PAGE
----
"Early in her career she was exposed to these remarkable artists," he said, name checking Lars von Trier and Kenneth Branagh, "and she found herself having conversations that were kind of reminiscent of the kind of things she remembered us talking about, but with different points of views and different aesthetics at work. She began having those conversations and I thinks he quickly realized that she'd like to take responsibility for the whole story. And that's ultimately what being a filmmaker is about, is wanting to tell a complete tale, whereas an actor's job is to be as creative as possible conveying that character's function in a story."
Now, of course, her role on set is making another evolution. Instead of preparing sandwiches or acting in front of the camera, she'll be setting up shots. Will they be able to work together? Bryce says she's eager to soak in her dad's advice and inspiration.
"I have a lot of reverence for him and what he's done in his career, and so I'm viewing this collaboration in part as an opportunity to learn from him and for him to closely mentor me in what I'm coming to understand as my aesthetic and voice. It's not fully formed yet at all," she professed.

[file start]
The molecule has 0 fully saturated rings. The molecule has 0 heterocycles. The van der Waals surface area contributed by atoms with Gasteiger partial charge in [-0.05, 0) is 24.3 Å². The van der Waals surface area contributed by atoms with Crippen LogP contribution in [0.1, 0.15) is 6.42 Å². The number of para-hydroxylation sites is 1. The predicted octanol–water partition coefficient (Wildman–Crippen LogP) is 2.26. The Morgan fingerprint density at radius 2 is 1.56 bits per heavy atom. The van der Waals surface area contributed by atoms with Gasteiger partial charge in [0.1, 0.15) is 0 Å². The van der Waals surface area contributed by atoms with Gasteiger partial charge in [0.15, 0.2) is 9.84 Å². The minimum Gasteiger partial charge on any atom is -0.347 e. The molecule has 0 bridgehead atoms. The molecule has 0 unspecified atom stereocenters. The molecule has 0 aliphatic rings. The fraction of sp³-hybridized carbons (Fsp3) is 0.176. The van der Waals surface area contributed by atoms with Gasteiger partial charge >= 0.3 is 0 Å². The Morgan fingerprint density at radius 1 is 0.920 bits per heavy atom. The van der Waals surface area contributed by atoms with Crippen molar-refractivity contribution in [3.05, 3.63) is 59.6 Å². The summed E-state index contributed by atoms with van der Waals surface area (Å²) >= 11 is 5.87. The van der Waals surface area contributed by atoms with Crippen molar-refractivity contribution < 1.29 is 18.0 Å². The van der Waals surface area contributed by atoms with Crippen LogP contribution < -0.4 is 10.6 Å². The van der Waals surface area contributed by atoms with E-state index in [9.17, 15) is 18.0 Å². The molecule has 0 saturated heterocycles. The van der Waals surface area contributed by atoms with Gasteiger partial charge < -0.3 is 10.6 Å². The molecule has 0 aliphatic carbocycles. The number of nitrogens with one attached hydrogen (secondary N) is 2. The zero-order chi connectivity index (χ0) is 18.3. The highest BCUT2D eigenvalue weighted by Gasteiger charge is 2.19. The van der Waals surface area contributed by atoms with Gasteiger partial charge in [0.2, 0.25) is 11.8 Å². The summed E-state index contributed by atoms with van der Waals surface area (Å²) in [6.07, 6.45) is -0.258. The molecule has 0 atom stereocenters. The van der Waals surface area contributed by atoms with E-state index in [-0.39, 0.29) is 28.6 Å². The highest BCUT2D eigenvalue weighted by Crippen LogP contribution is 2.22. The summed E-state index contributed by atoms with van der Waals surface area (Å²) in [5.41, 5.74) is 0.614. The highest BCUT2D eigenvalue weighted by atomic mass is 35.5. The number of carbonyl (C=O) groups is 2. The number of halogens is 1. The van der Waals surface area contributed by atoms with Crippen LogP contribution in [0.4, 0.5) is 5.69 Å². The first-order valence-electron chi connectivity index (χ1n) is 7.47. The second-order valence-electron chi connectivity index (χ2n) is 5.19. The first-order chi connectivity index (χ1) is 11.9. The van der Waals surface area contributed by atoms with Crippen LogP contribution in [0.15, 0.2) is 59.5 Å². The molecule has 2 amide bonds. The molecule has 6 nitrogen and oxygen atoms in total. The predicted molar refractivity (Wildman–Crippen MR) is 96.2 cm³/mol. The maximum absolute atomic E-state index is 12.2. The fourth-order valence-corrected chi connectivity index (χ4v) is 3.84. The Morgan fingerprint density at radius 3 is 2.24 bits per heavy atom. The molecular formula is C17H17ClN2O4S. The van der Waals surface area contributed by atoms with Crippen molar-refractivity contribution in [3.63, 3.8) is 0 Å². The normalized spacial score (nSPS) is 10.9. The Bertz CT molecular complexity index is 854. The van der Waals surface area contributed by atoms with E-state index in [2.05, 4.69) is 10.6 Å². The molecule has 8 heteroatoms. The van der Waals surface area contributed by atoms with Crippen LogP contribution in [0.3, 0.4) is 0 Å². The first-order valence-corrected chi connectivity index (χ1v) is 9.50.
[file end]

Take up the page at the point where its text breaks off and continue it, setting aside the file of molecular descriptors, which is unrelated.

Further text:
That being said, each Howard will bring a different sort of aesthetic to the film.
"I'm like 10% weirder than he is. He was always kind of scratching his head at the kind of experimental theater I was doing and was always curious about it, and was kind of a little bit fascinated where that came from, because he's a very classic filmmaker in many ways," Bryce laughs. "And his films have such a strong narrative drive, and I really respond to that as an audience member, and I definitely kind of inherited that ambition, but I also can slant a little weird sometimes."
Her dad agrees that they have their different styles, but says that when it comes down to it, they're both just looking to create a compelling story.
"I think she is a little more visual than I am and I think that she, sort of, is driven by a sort of style that is a little bit different than mine," the elder Howard said. "And she's another generation and another gender, and so she's feeling and viewing things in a different way. But, you know, I think we sort of share a desire to create performance opportunities for actors and to tell humanistic stories."